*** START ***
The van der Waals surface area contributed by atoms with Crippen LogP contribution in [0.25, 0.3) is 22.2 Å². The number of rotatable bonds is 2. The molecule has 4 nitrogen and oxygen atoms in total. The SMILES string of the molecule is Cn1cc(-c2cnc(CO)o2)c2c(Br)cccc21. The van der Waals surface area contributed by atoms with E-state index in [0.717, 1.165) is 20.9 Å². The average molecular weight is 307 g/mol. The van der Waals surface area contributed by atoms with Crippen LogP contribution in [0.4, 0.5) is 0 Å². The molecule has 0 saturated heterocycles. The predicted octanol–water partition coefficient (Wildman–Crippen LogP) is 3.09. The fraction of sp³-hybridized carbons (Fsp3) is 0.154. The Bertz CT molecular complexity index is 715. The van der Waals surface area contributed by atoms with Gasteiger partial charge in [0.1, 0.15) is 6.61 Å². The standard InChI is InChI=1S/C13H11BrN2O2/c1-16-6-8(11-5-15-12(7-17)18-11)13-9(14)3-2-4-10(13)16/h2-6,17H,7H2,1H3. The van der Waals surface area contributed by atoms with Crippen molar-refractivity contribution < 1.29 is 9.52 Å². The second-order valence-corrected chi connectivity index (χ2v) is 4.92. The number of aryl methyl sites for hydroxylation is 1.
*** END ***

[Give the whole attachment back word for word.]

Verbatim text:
The van der Waals surface area contributed by atoms with Crippen LogP contribution in [0.25, 0.3) is 22.2 Å². The number of rotatable bonds is 2. The molecule has 4 nitrogen and oxygen atoms in total. The SMILES string of the molecule is Cn1cc(-c2cnc(CO)o2)c2c(Br)cccc21. The van der Waals surface area contributed by atoms with E-state index in [0.717, 1.165) is 20.9 Å². The average molecular weight is 307 g/mol. The van der Waals surface area contributed by atoms with Crippen LogP contribution in [0.4, 0.5) is 0 Å². The molecule has 0 saturated heterocycles. The predicted octanol–water partition coefficient (Wildman–Crippen LogP) is 3.09. The fraction of sp³-hybridized carbons (Fsp3) is 0.154. The Bertz CT molecular complexity index is 715. The van der Waals surface area contributed by atoms with Gasteiger partial charge in [0.1, 0.15) is 6.61 Å². The standard InChI is InChI=1S/C13H11BrN2O2/c1-16-6-8(11-5-15-12(7-17)18-11)13-9(14)3-2-4-10(13)16/h2-6,17H,7H2,1H3. The van der Waals surface area contributed by atoms with Crippen molar-refractivity contribution < 1.29 is 9.52 Å². The second-order valence-corrected chi connectivity index (χ2v) is 4.92. The number of aryl methyl sites for hydroxylation is 1.